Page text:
A few weeks ago, when the US markets started dropping dramatically, a reporter for The Wall Street Journal called. He asked me if I had received any calls from worried clients. I told him I had heard from 5% of my clients. “What changes in their portfolios are you making?” he asked.
“I’m not making any changes to my investment strategy.”
He expressed amazement that I was not “doing something.” Most investors and their advisors he was speaking with were making “adjustments” to their portfolios. He told me I must have a “stomach of steel.”
Hardly. My gut is certainly not immune to those fearful sinking feelings that go along with market plunges. What I do have is enough experience to trust my long-term investment strategy.
The time most investors and advisors decide an investment strategy doesn’t work is when their portfolios lose value, usually due to a decline in US stocks. This confuses me. Here’s why:
First, I’m confused that so many investors believe it’s possible to move in and out of markets in such a way that their portfolios will rarely, if ever, suffer a negative return. This is magical or delusional thinking. The only investor I’m aware of who consistently produced positive returns, year after year, was a fellow by the name of Bernie Madoff. If you have never heard of this investment wizard, he’s the one who is now serving a life sentence in a federal prison for propagating a Ponzi scheme that robbed billions of dollars from investors.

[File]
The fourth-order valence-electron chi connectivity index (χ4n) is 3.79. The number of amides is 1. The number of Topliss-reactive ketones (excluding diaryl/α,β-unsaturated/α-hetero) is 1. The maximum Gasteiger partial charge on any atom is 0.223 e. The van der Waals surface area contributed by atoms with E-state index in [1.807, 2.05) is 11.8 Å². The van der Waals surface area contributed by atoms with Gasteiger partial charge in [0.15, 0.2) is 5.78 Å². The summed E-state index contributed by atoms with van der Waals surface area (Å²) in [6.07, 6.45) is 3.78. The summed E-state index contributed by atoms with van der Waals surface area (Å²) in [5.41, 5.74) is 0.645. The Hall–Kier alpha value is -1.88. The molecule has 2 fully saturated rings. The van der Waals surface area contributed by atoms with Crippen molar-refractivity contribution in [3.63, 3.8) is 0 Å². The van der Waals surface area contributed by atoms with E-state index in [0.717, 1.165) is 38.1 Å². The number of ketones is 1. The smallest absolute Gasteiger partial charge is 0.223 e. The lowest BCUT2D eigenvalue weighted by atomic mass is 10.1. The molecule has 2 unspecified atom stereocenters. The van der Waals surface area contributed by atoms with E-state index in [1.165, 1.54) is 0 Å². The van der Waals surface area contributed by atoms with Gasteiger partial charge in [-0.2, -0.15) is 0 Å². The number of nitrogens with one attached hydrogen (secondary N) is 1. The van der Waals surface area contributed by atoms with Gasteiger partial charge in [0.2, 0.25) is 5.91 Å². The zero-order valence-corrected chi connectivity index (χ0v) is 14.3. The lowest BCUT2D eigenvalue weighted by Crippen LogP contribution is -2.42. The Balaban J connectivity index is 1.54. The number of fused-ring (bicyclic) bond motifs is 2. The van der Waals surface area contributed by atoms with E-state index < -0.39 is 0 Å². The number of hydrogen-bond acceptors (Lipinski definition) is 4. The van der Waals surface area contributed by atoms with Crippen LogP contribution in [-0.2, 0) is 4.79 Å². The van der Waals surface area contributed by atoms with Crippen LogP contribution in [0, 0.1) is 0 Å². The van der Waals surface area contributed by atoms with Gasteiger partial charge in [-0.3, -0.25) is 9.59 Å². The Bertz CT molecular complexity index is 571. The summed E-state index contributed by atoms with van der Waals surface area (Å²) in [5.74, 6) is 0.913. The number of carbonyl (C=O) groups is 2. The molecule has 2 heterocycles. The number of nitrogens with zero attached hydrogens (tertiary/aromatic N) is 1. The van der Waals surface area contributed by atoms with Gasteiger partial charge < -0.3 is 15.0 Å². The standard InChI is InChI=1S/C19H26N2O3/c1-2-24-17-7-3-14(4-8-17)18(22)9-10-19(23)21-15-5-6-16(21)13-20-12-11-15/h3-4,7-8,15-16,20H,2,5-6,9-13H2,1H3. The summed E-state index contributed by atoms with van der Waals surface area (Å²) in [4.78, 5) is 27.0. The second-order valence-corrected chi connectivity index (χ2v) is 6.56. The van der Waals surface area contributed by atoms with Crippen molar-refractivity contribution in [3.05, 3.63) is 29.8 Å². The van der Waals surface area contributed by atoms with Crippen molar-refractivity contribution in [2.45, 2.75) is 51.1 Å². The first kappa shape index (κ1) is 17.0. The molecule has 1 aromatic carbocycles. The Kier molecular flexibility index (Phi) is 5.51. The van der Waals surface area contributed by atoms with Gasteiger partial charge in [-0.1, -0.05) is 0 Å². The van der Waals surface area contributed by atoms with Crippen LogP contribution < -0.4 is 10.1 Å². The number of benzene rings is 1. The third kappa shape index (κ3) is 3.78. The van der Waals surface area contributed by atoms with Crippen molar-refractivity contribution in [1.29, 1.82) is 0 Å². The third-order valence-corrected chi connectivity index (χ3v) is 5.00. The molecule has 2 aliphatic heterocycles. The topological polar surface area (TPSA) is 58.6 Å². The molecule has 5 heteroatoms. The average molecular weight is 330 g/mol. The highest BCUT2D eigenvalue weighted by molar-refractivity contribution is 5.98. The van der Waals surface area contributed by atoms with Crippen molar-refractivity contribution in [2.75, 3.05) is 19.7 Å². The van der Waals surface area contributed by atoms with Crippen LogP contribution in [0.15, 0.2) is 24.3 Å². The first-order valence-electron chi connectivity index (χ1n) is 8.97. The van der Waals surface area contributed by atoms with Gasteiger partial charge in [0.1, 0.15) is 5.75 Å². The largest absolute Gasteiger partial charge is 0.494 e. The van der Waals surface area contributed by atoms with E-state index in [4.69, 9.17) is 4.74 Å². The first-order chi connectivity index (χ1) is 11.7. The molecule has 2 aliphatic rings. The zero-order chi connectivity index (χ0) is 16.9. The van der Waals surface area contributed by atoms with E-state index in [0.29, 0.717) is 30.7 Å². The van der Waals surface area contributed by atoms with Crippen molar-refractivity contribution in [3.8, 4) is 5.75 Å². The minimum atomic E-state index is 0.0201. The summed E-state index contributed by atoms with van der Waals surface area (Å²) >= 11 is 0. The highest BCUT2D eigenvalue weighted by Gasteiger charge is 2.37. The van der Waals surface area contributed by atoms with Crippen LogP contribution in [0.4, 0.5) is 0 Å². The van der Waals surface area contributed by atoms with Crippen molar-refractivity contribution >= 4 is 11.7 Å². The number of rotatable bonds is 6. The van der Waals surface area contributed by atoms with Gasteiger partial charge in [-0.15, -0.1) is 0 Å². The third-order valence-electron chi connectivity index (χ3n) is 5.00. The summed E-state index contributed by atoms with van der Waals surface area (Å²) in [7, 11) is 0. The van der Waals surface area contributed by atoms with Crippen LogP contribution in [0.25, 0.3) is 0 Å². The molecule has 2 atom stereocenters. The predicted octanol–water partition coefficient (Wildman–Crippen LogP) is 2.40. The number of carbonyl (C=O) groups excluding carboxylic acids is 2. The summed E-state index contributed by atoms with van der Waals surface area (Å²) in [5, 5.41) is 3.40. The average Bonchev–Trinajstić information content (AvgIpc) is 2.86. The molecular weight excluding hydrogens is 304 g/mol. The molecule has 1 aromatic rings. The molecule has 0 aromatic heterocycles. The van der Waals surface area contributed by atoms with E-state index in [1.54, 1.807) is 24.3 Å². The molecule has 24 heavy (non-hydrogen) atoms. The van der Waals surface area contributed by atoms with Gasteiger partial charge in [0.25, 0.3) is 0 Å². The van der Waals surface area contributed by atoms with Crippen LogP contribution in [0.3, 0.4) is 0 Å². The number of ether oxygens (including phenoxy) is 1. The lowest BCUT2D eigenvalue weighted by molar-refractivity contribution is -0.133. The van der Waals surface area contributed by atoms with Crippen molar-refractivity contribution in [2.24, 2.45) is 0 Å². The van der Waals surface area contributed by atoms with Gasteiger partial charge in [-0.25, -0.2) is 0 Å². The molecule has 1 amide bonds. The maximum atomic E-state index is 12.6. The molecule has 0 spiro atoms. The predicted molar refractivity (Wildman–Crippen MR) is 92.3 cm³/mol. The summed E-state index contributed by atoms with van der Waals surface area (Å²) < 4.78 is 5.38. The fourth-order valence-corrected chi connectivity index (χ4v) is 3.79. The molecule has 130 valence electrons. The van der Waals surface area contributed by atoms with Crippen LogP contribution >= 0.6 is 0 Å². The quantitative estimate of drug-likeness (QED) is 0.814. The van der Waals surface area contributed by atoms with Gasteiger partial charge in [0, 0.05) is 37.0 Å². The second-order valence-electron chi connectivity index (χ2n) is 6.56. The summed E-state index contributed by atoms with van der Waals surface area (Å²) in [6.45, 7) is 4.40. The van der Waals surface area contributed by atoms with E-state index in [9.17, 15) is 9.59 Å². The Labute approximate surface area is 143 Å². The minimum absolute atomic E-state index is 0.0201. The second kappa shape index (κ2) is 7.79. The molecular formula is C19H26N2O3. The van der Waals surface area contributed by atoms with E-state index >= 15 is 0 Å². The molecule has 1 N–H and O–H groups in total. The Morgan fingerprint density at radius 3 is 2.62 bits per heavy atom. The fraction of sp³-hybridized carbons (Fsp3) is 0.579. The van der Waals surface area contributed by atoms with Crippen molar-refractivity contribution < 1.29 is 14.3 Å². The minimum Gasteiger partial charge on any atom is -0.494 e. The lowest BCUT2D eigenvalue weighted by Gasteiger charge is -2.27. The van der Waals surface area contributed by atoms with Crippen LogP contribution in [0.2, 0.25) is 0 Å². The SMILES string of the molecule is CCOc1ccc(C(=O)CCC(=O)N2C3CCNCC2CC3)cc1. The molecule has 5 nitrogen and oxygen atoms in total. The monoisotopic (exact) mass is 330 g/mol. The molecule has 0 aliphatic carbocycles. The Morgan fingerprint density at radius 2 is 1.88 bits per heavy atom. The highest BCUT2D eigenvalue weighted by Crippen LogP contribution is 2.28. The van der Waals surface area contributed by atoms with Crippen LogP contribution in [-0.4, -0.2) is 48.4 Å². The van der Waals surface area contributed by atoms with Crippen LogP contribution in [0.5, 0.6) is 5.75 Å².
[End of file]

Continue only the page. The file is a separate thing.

Short-term or moderate-term losses are inevitable in any portfolio that seeks to earn returns above those offered by a bank Certificate of Deposit. Usually, in the long run, markets recover and so does your portfolio.
Sadly, too many investors turn short-term losses into long-term losses by abandoning their investment strategy when the US markets turn down. This locks in their losses, never to be recovered.
If your portfolio is widely diversified among many markets—like bonds, emerging markets, commodities, real estate, TIPs, and various investment strategies—you will almost always have an asset class losing money. You will also almost always have an asset class making money. If not, you probably don’t have a diversified portfolio.
Here’s the second reason I’m confused. Most investment strategies assume that the US market will decline, and they have a strategy in place for dealing with those declines. For a buy-and-hold investor, the strategy is to do absolutely nothing. For a strategic asset allocator like myself, it’s to rebalance frequently by selling appreciating asset classes and buying into those in decline. By not making changes to clients’ portfolios during a market decline, I am not “doing nothing;” I am simply continuing to follow an investment strategy.
Because most of my clients have learned over time to trust this strategy, relatively few of them make panicky calls to my office during downturns. Yet I have noticed a direct correlation between US stock market declines and my daily phone call volume. Many of the calls are from reporters wanting to know what I am doing and am telling clients. My response—that I’m not doing anything different—is the same thing I told them when the markets last declined in 2011 and before that in 2009, 2008, 2002, 2001, 2000, 1997, etc.
This isn’t the response an anxious client or a concerned reporter wants to hear. When the emotional center of the brain is overcome with panic and fear, taking action helps relieve anxiety. If that short-term action is selling into volatile stock markets, however, it often turns out to be a long-term mistake.